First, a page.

Cover Story : Middle East Boosts Financing Boom
Project Finance Activity Reaches Fever Pitch
Middle East Boosts Financing Boom


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Christopher Hasty, Citigroup

Project financing consists of financing assets on a long-term basis and, as such, is similar to long-term lending. Repayment of the debt is accomplished by the long-term cash flow of the project, without a full guarantee from the shareholders. The trend is for projects to grow larger and larger, Rousseau says, noting that BNP Paribas coordinated a group of 36 commercial banks that committed to $100 million each for the $3.6 billion bank facility for the Qatargas II project financing that closed in December 2004. The $9.3 billion project, a joint venture of Qatar Petroleum, with a 70% stake, and ExxonMobil, with 30%, will deliver liquefied natural gas from Qatar to the UK. One innovation in the structure of the deal is that the participating banks will rely on the price of natural gas instead of oil in calculating cash flow.

More LNG projects in Qatar and in Sakhalin in the Russian Far East are likely in 2005, with additional projects planned for Nigeria and Indonesia, Rousseau says. LNG, a relatively small part of the energy sector five years ago, now represents a significant portion of the industry, as well as of project finance activity. Qatargas II, the largest oil and gas project financing ever, will produce 15.6 million metric tons of LNG per annum.

“The vertical integration of the project is exceptional, with Qatar sharing in the investment in the re-gasification plant in the UK and in the LNG shipping business,” says M. Chandrasekaran, head of project and structured finance at Bahrain-based Gulf International Bank, which was a lead arranger of the Qatargas II facility. The same project partners developed the entire supply chain, from wellhead to importing terminal, with integrated financing. Qatar also secured sufficient capacity to produce specialized LNG ships to meet its future exporting plans.

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M. Chandrasekaran, Gulf International Bank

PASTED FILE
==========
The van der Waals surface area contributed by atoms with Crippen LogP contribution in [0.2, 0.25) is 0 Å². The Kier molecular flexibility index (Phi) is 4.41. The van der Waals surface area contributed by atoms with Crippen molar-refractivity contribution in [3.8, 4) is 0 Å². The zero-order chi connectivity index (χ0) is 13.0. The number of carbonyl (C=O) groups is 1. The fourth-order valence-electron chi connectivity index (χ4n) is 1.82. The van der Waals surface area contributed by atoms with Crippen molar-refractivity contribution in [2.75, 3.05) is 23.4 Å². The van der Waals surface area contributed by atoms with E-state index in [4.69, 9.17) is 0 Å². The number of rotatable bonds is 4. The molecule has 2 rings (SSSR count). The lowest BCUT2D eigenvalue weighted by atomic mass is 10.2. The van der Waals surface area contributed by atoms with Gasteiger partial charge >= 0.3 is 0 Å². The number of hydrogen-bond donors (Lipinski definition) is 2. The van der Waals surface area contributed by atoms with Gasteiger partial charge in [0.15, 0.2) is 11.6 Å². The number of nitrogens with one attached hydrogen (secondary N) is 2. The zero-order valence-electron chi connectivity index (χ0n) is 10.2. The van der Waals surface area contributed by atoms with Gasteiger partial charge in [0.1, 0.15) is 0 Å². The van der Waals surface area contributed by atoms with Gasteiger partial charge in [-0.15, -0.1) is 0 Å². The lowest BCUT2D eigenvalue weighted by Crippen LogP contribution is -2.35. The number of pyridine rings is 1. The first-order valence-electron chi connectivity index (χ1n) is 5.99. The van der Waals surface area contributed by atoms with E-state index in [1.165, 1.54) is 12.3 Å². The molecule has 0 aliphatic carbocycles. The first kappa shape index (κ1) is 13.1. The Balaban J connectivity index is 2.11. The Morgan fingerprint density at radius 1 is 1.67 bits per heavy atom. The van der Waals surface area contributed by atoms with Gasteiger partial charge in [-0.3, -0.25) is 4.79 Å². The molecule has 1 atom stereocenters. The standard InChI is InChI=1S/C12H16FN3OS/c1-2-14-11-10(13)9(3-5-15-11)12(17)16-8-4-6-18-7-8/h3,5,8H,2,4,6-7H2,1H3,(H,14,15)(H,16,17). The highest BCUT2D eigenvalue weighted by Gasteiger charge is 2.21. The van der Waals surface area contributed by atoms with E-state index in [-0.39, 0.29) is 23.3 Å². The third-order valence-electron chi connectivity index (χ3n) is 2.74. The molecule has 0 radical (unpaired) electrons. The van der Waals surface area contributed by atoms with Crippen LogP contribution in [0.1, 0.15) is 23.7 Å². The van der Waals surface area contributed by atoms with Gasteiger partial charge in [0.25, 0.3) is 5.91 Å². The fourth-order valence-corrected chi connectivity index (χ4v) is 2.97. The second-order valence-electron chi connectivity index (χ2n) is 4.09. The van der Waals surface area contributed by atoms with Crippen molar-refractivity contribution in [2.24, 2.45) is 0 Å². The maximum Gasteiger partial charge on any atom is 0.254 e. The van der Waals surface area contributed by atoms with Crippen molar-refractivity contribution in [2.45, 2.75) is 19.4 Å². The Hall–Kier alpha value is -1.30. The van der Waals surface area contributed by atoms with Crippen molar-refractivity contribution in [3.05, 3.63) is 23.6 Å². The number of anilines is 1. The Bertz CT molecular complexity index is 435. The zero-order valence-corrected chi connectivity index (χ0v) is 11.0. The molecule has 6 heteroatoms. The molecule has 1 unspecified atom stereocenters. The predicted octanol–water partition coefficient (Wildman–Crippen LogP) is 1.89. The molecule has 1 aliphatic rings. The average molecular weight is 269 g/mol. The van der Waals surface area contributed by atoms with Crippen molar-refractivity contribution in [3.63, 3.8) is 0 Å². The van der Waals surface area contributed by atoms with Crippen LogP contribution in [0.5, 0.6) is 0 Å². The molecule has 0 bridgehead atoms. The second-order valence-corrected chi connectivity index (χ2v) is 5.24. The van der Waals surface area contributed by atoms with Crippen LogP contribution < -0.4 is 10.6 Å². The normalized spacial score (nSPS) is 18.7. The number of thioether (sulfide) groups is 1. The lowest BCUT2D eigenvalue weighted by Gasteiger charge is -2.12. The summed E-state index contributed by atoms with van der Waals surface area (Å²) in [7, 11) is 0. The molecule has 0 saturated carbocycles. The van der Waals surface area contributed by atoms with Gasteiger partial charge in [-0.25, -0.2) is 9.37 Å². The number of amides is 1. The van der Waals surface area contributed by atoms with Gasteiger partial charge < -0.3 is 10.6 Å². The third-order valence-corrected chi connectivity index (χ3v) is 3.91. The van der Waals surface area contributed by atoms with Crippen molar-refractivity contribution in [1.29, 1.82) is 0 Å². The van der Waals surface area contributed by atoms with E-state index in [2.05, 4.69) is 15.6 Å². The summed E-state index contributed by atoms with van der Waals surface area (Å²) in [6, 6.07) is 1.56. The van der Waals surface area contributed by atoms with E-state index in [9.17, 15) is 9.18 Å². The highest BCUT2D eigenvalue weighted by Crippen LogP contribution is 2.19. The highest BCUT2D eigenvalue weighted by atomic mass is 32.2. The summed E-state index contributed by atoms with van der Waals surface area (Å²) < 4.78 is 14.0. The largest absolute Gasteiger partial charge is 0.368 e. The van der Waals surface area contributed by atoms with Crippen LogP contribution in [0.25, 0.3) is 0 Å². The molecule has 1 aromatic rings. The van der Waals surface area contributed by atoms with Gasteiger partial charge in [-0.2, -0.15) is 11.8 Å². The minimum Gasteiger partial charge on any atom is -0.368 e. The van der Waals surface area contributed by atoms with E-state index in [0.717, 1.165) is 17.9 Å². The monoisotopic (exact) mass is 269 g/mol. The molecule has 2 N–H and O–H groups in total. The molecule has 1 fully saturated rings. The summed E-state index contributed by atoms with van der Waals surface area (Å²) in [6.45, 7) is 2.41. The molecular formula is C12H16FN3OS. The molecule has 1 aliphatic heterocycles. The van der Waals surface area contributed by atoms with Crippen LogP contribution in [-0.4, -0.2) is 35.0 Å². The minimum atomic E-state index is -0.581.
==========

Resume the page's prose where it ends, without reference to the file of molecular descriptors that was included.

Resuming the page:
According to Chandrasekaran, high oil prices mean there is no shortage of funding available in the region. “Project financing activity is booming in the Middle East, where there is abundant liquidity as a result of the high oil prices,” he says. The volume of project finance in the MENA region rose 68% in 2004, to $18.5 billion. The number of transactions rose to 22, from 15, according to Dealogic.

Regional water and power projects, transportation infrastructure, as well as energy and mining projects are all on the drawing board for 2005. Saudi Arabia Mining will build the world’s largest phosphate concentrate plant, valued at $1.9 billion. Two railway projects linking the eastern region of Saudi Arabia with the western part of the kingdom are set to cost about $2.7 billion.

In January Qatar began construction of a $5.5 billion airport that will be one of the biggest in the world. A $4 billion airport expansion is under way in Dubai. Meanwhile, Qatar’s Ras Laffan LNG is adding additional “trains,” or gas-liquefaction facilities, to supply Petronet in India and Edison Gas of Italy. Large future trains are planned to supply LNG to the US.

LNG projects involve complex “chain” financings, whereby co-dependent assets are developed simultaneously, says Raj Pande, head of Asia project finance at international law firm Paul, Hastings, Janofsky & Walker. “In order to support the supply of LNG, special-purpose vessels need to be constructed,” Pande says. “The first step is to secure long-term contracts for sale of the gas. The linchpin in the whole project is the receiving terminal,” he says.

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Martin Frank, Bank Austria Creditanstalt

Pande is currently representing Petronet in its development and financing of India’s first LNG receiving, storage and regasification terminal at Dahej, Gujarat, involving $3.2 billion in project chain financings. In addition to its successful financing on a project basis, Petronet had a domestic initial public offering before the terminal facility became operational. “The Asian Development Bank took an equity stake at a premium,” Pande notes.

Pande is also currently representing the project lenders to the Guangdong LNG project in southern China, involving a chain financing of the tankers that will carry the LNG from Australia. The project is being developed by BP and CNOOC. The construction of the receiving terminal and distribution pipeline was entirely financed by the Big Five government-owned Chinese banks on a fully non-recourse basis for up to 18 years, the longest term ever for such a financing.

Flush with liquidity, the Chinese banks are likely to continue to be active in the local and regional project finance markets, Pande says. They already have financed major projects in Southeast Asia, including Indonesia and Thailand. China plans to build four additional LNG terminals, as well as several large petrochemical plants.
 

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